Seeking a way to keep brick-and-mortar colleges and universities relevant, in an age when online institutions threaten to make the attainment of a bachelor's degree substantially easier and more convenient, David Sheffield '11 ("What could Brown do for you?", Feb. 25) proposed several recommendations for bettering the Brown experience.
In essence, he argued that Brown should create a more obviously personalized system, possibly through the use of tutorials, with recorded lectures to supplement the private meetings — and to maintain a reasonable schedule for professors.
Incorporating the tutorial system is simply a phenomenal idea, which Sheffield was adroit in mentioning and defending. It not only provides that personal, collegial experience impossible in an online setting, but also would resurrect that archaic idea that a college is a place for controlled chaos. Outside of a few obligations, the college student should be free to float, as it were.
I have a friend at Princeton who, currently studying abroad at Oxford, unreservedly praises its system of tutorials. More or less, he told me, his only requirement is a weekly paper addressing the week's readings, which he must discuss with his tutor at an appointed time.
He is also encouraged to attend the lectures of a visiting professor — which are public lectures, distinguishable from a Brown course's standard lectures — to provide more discussion material. However, meeting with his one tutor is essentially the only class component.
Unlike the Brown system, a tutorial system seems to premise that learning is chiefly acquired through reading texts and writing responses thereto. But, with the use of visiting lectures, one also develops a healthy respect for the more passive activity of listening to scholars in a given field.
Structuring one's time and education at university, then, falls under the purview of the individual student, in conjunction with any groups he might form with those in the same discipline. In such a system, education, as in times past, becomes an activity of genuine self-ownership; obligations are minimal.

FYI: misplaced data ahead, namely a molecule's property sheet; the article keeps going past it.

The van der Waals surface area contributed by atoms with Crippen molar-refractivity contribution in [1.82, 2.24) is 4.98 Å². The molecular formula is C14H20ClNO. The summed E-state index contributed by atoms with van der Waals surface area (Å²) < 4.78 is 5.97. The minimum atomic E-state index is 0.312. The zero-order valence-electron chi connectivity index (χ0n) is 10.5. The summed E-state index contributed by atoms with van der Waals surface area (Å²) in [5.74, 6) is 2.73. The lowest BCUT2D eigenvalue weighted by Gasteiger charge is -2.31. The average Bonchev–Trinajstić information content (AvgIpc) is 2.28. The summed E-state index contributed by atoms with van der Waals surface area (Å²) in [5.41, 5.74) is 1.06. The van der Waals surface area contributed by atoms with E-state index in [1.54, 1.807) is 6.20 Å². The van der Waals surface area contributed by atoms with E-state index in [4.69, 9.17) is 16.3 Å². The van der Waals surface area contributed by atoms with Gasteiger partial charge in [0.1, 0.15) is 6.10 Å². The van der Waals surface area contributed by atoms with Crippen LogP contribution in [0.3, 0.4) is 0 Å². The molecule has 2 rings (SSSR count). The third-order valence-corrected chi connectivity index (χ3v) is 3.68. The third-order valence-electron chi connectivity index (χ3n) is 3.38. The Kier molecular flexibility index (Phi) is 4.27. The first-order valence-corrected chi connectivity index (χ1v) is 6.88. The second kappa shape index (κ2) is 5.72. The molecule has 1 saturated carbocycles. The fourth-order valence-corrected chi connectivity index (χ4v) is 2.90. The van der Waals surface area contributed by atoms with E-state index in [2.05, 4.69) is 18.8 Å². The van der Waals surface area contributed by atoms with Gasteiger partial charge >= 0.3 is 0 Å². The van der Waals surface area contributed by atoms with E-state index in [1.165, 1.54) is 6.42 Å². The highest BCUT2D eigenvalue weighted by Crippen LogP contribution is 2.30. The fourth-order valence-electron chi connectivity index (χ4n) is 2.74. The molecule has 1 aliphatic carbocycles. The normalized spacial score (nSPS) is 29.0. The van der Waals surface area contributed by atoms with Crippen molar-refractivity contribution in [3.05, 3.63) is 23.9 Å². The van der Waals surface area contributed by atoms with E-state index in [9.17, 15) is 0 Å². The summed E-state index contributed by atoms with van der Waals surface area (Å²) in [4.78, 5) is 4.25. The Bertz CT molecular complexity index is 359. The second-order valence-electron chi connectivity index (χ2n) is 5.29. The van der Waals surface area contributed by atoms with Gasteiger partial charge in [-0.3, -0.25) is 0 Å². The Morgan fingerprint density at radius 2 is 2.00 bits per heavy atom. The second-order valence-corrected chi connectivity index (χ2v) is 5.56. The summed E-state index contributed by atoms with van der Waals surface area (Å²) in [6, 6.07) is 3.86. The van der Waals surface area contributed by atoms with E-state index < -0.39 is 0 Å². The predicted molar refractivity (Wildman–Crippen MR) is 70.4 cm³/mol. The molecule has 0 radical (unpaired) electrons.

Enforcing classroom obligations, many have rightly argued, is a rather pedestrian way to approach college learning. Preparatory schools — even most common secondary schools — are the proper place to have desks and teachers, not colleges. No, at a college one should train his mind, engage in a learned community and become so consumed with ideas that even sleeping in a bed becomes too practical a notion.
As Cardinal John Henry Newman — an Oxford-educated, Anglican clergyman who eventually turned to Rome — contended in his book, "The Idea of a University," the fundamental purpose of that medieval creation is to produce a learned, discerning person.
At college, he wrote, "A habit of mind is formed which lasts through life, of which the attributes are, freedom, equitableness, calmness, moderation and wisdom."
Newman further argued that, in its purest form, an education in the liberal arts is meant to inculcate that knowledge is worth having and pursuing merely for its own sake.
One does not, or at any rate should not, obtain an undergraduate degree merely to increase one's credentials and opportunities, or even to acquire certain facts and details.
One goes to college to engage, with others pursuing that same sort of liberal mind, in a moral community the indelible mark of which will never fade.
In short, there really could not be anything more important for Brown, or any college that grants bachelor's degrees, than to support the vitality of its undergraduate life.
And that conception of a college, I think, may be what Sheffield missed in his treatment of this issue. He offered wonderful recommendations for those — such as myself, and presumably anyone committed to the traditional liberal arts — who prefer the physical college to the virtual, but his heart was not in it.
Certainly this may be a result of his focus on the sciences while at Brown, but I hold that it is more likely the result of the economical way in which most modern thinkers evaluate.
Our culture is, as Nietzsche lamented when appraising the Anglo-Saxon peoples of his time, rather obsessed with shop-keeping and ledgers. In any transaction, one mark on the debit side necessarily requires an equal mark on the credit side, so many think.
Yet is that truly how an education should proceed? Clearly it was not the guiding principle at the genesis of the modern university. Even in this day, the stalwarts such as myself uphold the idea that education is emphatically not concerned with utilitarian ends. One should not receive an education to earn a higher income; to compete with the Chinese; to get a job in Manhattan; or to devise destructive war machines for our federal leviathan.
An education at a physical, traditional campus is its own end. While Sheffield may not entirely agree with that sentiment, his proposed solutions for maintaining the uniqueness of brick-and-mortar colleges and universities are laudable. Let us hope, however, that we have a reason to do so.
Sean Quigley '10 adores the medieval period more than your average Protestant.